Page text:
In this article, I trouble the pedagogical practice of comforting discomfort in the social-justice classroom. Is it possible to support white students, for instance, and not comfort them? Is it possible to support white students without recentering the emotional crisis of white students, without disregarding the needs and interests of students of color, and without reproducing the violence that students of color endure? First I address the dangers of comforting discomfort and discuss Robin DiAngelo's notion of white fragility, which has (...) been used to explain the tendency of white people to flee discomfort rather than tarry with it. Employing Erinn Gilson's work on vulnerability, I argue that white fragility is not a weakness but an active performance of invulnerability. I conclude by arguing that developing vulnerability is a counter to white fragility, and that one way such vulnerability can be encouraged is through offering critical hope, which I maintain is a type of support that does not comfort. (shrink)
The book highlights how well-intentioned white people who might even consider themselves as paragons of antiracism might be unwittingly sustaining an unjust system that they say they want to dismantle.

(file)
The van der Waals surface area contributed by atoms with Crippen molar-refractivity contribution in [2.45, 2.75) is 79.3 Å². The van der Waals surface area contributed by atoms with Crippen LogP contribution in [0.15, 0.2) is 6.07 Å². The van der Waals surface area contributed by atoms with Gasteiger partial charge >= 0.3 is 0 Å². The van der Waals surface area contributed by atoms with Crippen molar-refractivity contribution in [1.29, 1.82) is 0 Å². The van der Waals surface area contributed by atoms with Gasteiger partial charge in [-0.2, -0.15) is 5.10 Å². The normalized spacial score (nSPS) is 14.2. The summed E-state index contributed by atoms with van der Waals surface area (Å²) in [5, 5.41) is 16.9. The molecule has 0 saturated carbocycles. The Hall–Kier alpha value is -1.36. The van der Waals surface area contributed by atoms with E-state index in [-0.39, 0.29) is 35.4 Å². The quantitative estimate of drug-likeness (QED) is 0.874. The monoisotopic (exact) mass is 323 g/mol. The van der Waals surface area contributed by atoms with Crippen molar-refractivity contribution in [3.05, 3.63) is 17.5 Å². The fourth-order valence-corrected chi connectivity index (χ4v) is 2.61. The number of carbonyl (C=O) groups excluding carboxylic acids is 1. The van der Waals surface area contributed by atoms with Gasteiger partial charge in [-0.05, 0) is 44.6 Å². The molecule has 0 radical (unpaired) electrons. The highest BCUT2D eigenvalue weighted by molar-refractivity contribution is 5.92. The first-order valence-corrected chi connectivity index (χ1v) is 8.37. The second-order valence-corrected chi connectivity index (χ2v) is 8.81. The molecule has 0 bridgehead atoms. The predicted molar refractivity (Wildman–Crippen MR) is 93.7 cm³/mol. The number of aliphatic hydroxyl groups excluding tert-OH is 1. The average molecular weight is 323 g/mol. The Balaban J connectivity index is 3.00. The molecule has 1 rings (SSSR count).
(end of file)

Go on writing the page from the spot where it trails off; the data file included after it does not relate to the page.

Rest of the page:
Being White, Being Good focuses on white complicity and white complicity pedagogy. It examines the shifts in our conceptualization of the subject, language and moral responsibility that are required for understanding white complicity and draws out implications for social justice pedagogy.
Calls for vigilance have been a recurrent theme in social justice education. Scholars making this call note that vigilance involves a continuous attentiveness, that it presumes some type of criticality, and that it is transformative. In this essay Barbara Applebaum expands upon some of these attributes and calls attention to three particular features of vigilance that, while they may be alluded to in the aforementioned discussions, are rarely made explicit. These three features are critique, staying in the anxiety of critique, (...) and vulnerability. Using the lens of Judith Butler's recent work and the discussions that her work has provoked, Applebaum examines these three features of vigilance and demonstrates how they are crucial for white people interrogating their complicity in systemic racism. Finally, she discusses how the expanded three features of vigilance can offer guidance to one of the enormously thorny questions that arises in the social justice classroom. (shrink)